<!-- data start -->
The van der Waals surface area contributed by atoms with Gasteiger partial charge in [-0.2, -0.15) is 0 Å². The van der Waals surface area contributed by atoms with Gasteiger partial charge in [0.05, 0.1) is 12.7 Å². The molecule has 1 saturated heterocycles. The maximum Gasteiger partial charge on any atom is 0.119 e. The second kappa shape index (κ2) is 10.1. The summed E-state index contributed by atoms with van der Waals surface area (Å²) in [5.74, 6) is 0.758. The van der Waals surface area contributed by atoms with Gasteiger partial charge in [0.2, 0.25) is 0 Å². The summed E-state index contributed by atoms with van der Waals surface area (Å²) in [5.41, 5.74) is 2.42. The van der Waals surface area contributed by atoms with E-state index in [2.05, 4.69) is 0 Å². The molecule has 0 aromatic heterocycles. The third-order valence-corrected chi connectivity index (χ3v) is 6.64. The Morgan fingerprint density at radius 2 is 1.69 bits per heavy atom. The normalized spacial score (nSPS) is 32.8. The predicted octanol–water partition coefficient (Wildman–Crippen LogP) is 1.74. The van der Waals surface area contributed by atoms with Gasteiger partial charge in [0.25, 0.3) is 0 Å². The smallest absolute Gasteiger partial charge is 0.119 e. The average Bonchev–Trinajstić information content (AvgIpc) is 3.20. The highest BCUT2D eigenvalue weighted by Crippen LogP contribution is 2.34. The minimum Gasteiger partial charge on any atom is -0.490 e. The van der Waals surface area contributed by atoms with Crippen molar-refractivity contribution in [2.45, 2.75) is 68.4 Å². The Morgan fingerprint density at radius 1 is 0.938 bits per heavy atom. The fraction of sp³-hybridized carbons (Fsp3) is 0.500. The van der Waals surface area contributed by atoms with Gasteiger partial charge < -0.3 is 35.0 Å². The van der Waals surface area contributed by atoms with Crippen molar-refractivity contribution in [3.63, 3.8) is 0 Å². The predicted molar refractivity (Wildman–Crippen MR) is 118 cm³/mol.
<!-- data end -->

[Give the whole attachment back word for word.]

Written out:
The van der Waals surface area contributed by atoms with Gasteiger partial charge in [-0.2, -0.15) is 0 Å². The van der Waals surface area contributed by atoms with Gasteiger partial charge in [0.05, 0.1) is 12.7 Å². The molecule has 1 saturated heterocycles. The maximum Gasteiger partial charge on any atom is 0.119 e. The second kappa shape index (κ2) is 10.1. The summed E-state index contributed by atoms with van der Waals surface area (Å²) in [5.74, 6) is 0.758. The van der Waals surface area contributed by atoms with Gasteiger partial charge in [0.2, 0.25) is 0 Å². The summed E-state index contributed by atoms with van der Waals surface area (Å²) in [5.41, 5.74) is 2.42. The van der Waals surface area contributed by atoms with E-state index in [2.05, 4.69) is 0 Å². The molecule has 0 aromatic heterocycles. The third-order valence-corrected chi connectivity index (χ3v) is 6.64. The Morgan fingerprint density at radius 2 is 1.69 bits per heavy atom. The normalized spacial score (nSPS) is 32.8. The predicted octanol–water partition coefficient (Wildman–Crippen LogP) is 1.74. The van der Waals surface area contributed by atoms with Gasteiger partial charge in [0.25, 0.3) is 0 Å². The smallest absolute Gasteiger partial charge is 0.119 e. The average Bonchev–Trinajstić information content (AvgIpc) is 3.20. The highest BCUT2D eigenvalue weighted by Crippen LogP contribution is 2.34. The minimum Gasteiger partial charge on any atom is -0.490 e. The van der Waals surface area contributed by atoms with Crippen molar-refractivity contribution in [2.45, 2.75) is 68.4 Å². The Morgan fingerprint density at radius 1 is 0.938 bits per heavy atom. The fraction of sp³-hybridized carbons (Fsp3) is 0.500. The van der Waals surface area contributed by atoms with Gasteiger partial charge < -0.3 is 35.0 Å². The van der Waals surface area contributed by atoms with Crippen molar-refractivity contribution in [3.63, 3.8) is 0 Å². The predicted molar refractivity (Wildman–Crippen MR) is 118 cm³/mol.